The historic tournament is part of The Open Qualifying Series for the first time and three places are up for grabs this week.
The tournament was first established in 1966 as the Florida Citrus Open Invitational and has had several names before re-branding in 2007 in honour of the two-time Champion Golfer of the Year.
But whatever it has been called, the list of winners rolls of the tongue and no fewer than six Champion Golfers have lifted the winners’ trophy.
Where better to start than with defending champion Rory McIlroy, who will of course compete at The Open in his own backyard this summer.
McIlroy, the 2014 Champion Golfer of the Year at Royal Liverpool, has openly admitted that winning at Royal Portrush in his homeland would be the greatest achievement of his career.
And if he plays anything like he did at Bay Hill 12 months ago, there is no doubt he will be in with a fine chance.
McIlroy produced a final-round masterclass that the great Palmer would have been proud of, firing eight birdies in his final 13 holes and five in his last six to beat Bryson DeChambeau by three strokes.
In a spooky coincidence, McIlroy’s previous win came at the 2016 Tour Championship – the day Palmer passed away.
For a man of McIlroy’s talents, it is hard to see this remaining his last win for much longer. A four-time major winner, he has won almost everything the game has to offer him – including The 143rd Open.
There, at Royal Liverpool, he held his nerve to win by two strokes from Rickie Fowler and Sergio Garcia after firing rounds of 66, 66, 68 and 71.
Victory this week could set him off for another run at the Claret Jug on home turf.
Of course if McIlroy is going to be successful this summer then he must go through the biggest star in the game.
The proclamation that Tiger Woods is back is old news after he secured victory at the Tour Championship last season – now the great American is chasing majors.
Woods is a three-time Champion Golfer of the Year and if the field needed another reason to fear him – other than the fact he is a 14-time major winner, the sport’s biggest attraction and is named after a man-eating predator – it’s that the last time The Open went to an unfamiliar venue, he won with ease.
That was at Royal Liverpool, restored to The Open rota for the first time in 39 years when Woods won the last of his Claret Jugs in 2006.
It is likely that he will be the most successful links player in the field when he tees it up in July, but even his record there is plunged into darkness by his success at Bay Hill.
Woods has remarkably won the title eight times, including 2003 – when he romped home by 11 strokes.
That was one of four successes in a row between 2000-2003 and, not content there, he came back for more and swept all before him in 2008, 2009, 2012 and 2013.
This week’s field must be delighted he is not there this week. Rest assured he will be ready for Royal Portrush.
With Woods hogging the trophy since he first won it 19 years ago, others have barely had a look in.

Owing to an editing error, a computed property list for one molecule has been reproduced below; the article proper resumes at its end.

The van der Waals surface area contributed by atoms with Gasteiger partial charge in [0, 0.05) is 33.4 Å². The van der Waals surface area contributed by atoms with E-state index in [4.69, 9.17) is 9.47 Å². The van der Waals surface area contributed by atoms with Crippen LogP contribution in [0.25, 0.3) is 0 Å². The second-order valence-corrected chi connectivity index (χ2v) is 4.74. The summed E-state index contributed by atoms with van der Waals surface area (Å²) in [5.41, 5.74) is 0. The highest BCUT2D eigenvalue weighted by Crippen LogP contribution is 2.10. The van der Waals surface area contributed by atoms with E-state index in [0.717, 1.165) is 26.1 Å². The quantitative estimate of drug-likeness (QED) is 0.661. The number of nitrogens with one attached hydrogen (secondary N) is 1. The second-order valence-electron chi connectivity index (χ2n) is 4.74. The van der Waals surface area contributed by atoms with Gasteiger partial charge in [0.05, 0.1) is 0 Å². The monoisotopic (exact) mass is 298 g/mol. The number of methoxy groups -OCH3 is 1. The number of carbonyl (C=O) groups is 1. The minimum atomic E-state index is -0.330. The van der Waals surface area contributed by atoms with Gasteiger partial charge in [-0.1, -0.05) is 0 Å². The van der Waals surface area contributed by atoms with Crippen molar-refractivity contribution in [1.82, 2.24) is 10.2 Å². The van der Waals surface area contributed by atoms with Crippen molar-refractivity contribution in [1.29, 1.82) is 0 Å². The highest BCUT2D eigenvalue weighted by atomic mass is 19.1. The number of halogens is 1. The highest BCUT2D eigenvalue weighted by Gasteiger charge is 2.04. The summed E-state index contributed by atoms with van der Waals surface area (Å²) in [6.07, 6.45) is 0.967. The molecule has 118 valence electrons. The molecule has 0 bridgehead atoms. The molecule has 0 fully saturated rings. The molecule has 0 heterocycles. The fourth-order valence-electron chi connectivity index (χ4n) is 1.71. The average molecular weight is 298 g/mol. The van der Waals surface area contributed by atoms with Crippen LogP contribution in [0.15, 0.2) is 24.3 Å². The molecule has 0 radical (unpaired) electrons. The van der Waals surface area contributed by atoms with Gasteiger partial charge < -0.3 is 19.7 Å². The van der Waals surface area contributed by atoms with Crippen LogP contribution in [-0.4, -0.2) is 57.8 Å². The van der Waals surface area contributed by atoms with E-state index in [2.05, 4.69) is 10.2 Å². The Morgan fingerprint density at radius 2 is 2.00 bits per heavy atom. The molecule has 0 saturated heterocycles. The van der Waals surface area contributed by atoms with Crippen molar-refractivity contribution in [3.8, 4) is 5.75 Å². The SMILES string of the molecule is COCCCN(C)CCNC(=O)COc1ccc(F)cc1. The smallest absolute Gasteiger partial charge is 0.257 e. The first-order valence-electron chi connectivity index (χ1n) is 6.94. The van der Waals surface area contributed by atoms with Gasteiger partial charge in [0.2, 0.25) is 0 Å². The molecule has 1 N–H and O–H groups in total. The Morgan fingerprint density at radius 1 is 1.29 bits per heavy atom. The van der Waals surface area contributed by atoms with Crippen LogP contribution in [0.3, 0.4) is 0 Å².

But one man who has elbowed him out of the way is Ernie Els – a two-time Champion Golfer of the Year and one of the most popular men on tour.
Els, a 2002 and 2012 Champion Golfer, first found success at Bay Hill in 1998 when he finished on 14-under par and beat Bob Estes and Jeff Maggert by four.
Twelve long years passed before he won again, this time compiling 11-under to beat Kevin Na and Eduardo Molinari by two.
A veteran winner, Els has claimed four major trophies – with two US Open successes to go alongside his pair of Claret Jugs.
But wins at Muirfield in 2002 and then at Royal Lytham & St Annes a decade later, where he stormed through the field to take victory, are undoubtedly career highlights.
Aged 49, his best days are perhaps behind him but with a swing so perfect it has even helped coin his nickname ‘the Big Easy’, Els will be a factor once again.
Another legend of the game, Phil Mickelson has succeeded at almost every tournament he has ever played in so it is no surprise to see his name pop up on this list.
The veteran American has surprisingly only won once at the Arnold Palmer Invitational, seeing off Australia’s Stuart Appleby by three shots in 1998.
A three-time Masters winner and 2005 PGA Champion, Mickelson had often struggled on links courses – with only a third-place finish at Royal Troon in 2004 and T2 at Royal St George’s in 2011 his top-ten finishes in 19 starts.
But then everything clicked at Muirfield in 2013, when he beat Henrik Stenson by three.
A Champion Golfer from a different age but who’s achievements and talent translate into every era, Lee Trevino has a place at golf’s top table.
The American won 92 times professionally in a 34-year career that also brought six major titles and two at The Open.
He is one of the few players who have become Champion Golfer of the Year in back-to-back seasons, lifting the Claret Jug at Royal Birkdale in 1971 and Muirfield a year later.
He went on to claim four more Open top-tens, won two more majors at the PGA Championship and claimed the 1975 Florida Citrus Open – now, of course, the Arnold Palmer Invitational.
Who better to round things off than the man himself?
Arnold Palmer is one of just a handful of players to transcend golf and perhaps only Jack Nicklaus, Seve Ballesteros and Tiger Woods made a similar impact.
The King boasts 95 professional titles and seven majors, two of which came at The Open.
Like his old rival Trevino, he also won the Claret Jug in successive years – in 1961 at Royal Birkdale and 1962 at Royal Troon. He won his own tournament in 1971 and also finished as runner-up in 1967 and 1970.
A true great, he inspired thousands of players to pick up a club for the first time thanks to his go-for-broke style.
If this week’s Open qualifiers match his daring attitude and dogged determination, then they will do well at Royal Portrush.